When vocal cord paralysis occurs on one side only, the paralyzed cord will shift away from midline. One treatment (see vocal cord paralysis section) is to “push” the cord back to midline by injecting a substance in the vocal cord itself. In the past, Teflon has been used for this purpose, and it has the advantage of being a relatively permanent material. However, one major disadvantage is that an inflammatory reaction can occur around the Teflon, forming a mass of very firm tissue known as a Teflon granuloma. This granuloma can prevent the vocal fold from vibrating, thus impairing voice; it can also be large enough to cause airway obstruction and breathing difficulties. Treatment for symptomatic granulomas is usually surgical removal. Presently, Teflon is only used for some uncommon and very specific indications. Injectables that are currently available work well but are only temporary (lasting approximately 3-12 months depending on the substance).
Vocal Cord Cancer
The majority of cancers in this area originate from squamous cells that normally are located in the mucosal lining of the cord. The earliest symptom is usually hoarseness, which is one reason why we recommend that you be evaluated by an otolaryngologist, if you have hoarseness lasting greater than 3 weeks. Risk factors for this cancer include smoking and alcohol use. There also may be an association with Human Papilloma Virus (HPV). For early, less severe, vocal cord cancers, either surgery or radiation are very successful in curing this disease. More advanced cases usually require both surgery and radiation and sometimes chemotherapy.
Vocal Cord Granuloma
A granuloma is a particular type of laryngeal lesion that represents the body’s response to chronic irritation or trauma. This is usually seen after prolonged intubation and is made worse by stomach acid.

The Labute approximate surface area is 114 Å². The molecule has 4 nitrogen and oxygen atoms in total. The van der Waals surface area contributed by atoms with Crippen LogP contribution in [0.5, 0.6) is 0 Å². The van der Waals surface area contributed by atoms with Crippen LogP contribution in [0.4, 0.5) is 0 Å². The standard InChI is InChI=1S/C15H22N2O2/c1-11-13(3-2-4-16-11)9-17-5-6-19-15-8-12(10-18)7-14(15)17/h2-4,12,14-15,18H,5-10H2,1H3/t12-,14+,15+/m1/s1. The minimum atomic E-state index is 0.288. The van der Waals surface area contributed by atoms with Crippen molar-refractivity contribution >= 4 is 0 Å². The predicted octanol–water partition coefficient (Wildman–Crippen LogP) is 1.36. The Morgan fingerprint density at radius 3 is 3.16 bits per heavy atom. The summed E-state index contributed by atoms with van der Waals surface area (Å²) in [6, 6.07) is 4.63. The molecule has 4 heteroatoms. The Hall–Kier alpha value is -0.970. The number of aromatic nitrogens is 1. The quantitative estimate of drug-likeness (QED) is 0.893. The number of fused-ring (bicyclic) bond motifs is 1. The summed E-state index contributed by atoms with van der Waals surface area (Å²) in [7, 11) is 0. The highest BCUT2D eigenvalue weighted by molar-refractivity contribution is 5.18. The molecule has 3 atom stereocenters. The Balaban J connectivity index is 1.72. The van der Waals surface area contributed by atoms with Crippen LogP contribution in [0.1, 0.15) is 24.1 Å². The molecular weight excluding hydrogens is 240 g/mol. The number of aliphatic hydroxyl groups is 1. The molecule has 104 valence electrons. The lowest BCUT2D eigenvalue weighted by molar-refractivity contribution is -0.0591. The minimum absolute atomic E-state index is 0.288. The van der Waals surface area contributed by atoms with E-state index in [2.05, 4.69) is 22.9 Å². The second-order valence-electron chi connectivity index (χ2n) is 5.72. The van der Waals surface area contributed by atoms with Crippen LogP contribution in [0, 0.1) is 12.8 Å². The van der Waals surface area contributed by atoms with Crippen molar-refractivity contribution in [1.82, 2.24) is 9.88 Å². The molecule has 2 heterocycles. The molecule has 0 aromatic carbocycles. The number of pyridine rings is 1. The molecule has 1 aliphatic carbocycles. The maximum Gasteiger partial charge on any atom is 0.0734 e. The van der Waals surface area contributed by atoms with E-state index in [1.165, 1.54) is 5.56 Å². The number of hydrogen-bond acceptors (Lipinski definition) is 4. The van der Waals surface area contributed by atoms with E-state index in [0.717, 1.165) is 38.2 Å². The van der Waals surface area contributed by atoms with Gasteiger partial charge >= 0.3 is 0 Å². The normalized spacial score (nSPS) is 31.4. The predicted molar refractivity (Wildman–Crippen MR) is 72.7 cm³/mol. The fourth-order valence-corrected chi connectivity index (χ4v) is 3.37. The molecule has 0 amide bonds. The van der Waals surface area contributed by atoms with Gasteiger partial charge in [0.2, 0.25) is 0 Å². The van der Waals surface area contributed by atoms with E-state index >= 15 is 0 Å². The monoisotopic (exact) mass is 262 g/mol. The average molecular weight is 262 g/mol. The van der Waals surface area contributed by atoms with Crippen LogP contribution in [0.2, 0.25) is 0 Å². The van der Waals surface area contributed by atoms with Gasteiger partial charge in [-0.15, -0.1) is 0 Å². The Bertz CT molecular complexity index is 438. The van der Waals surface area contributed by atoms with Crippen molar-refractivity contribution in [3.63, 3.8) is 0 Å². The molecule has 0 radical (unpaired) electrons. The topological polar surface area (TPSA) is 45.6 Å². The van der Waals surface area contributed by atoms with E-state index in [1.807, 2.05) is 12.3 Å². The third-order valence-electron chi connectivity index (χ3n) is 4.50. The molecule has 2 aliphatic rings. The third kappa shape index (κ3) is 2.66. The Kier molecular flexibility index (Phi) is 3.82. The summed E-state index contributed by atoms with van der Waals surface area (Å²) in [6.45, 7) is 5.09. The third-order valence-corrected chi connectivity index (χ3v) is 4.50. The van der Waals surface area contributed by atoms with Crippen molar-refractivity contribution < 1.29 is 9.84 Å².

Vocal Cord Nodule
Vocal cord nodules are a nodule or mass of tissue that grow on both vocal folds (vocal cords). They are similar to calluses and are usually the result of talking loudly or in a noisy environment. These are usually treated with voice therapy.
Vocal Cord Paralysis
Vocal cord paralysis is a voice disorder that occurs when one (unilateral) or both (bilateral) of the vocal cords do not move. Normally, our vocal cords move apart when we breathe and together when we talk. In unilateral paralysis, the paralyzed cord is usually in a position such that the normal cord cannot meet it during speech. This produces a gap between the cords and can cause symptoms such as a breathy voice, decreased loudness and vocal fatigue. Treatment includes temporarily or permanently moving the paralyzed vocal cord to midline. Reinnervation, when another nerve is attached to the paralyzed nerve, can also give good results under certain conditions. In bilateral paralysis, both vocal cords are at the midline position and they cannot move apart during breathing. This usually produces airway obstruction, and the voice is much less affected. There are a variety of surgical procedures designed to treat bilateral vocal cord paralysis.
Vocal Cord Polyp
Vocal cord polyps represent benign lesions that may have a variety of appearances. Polyps may be single or multiple, involve one cord or both, and may be big or small. These cause a hoarse voice and are usually treated with a combination of voice therapy and surgery.
Professional and Occupational Voice Users
Voice coaching and lessons can assist professional and occupational voice users. UC Neuroscience Institute includes a vocologist who can work one-on-one with patients to provide the best possible results for improved voice quality.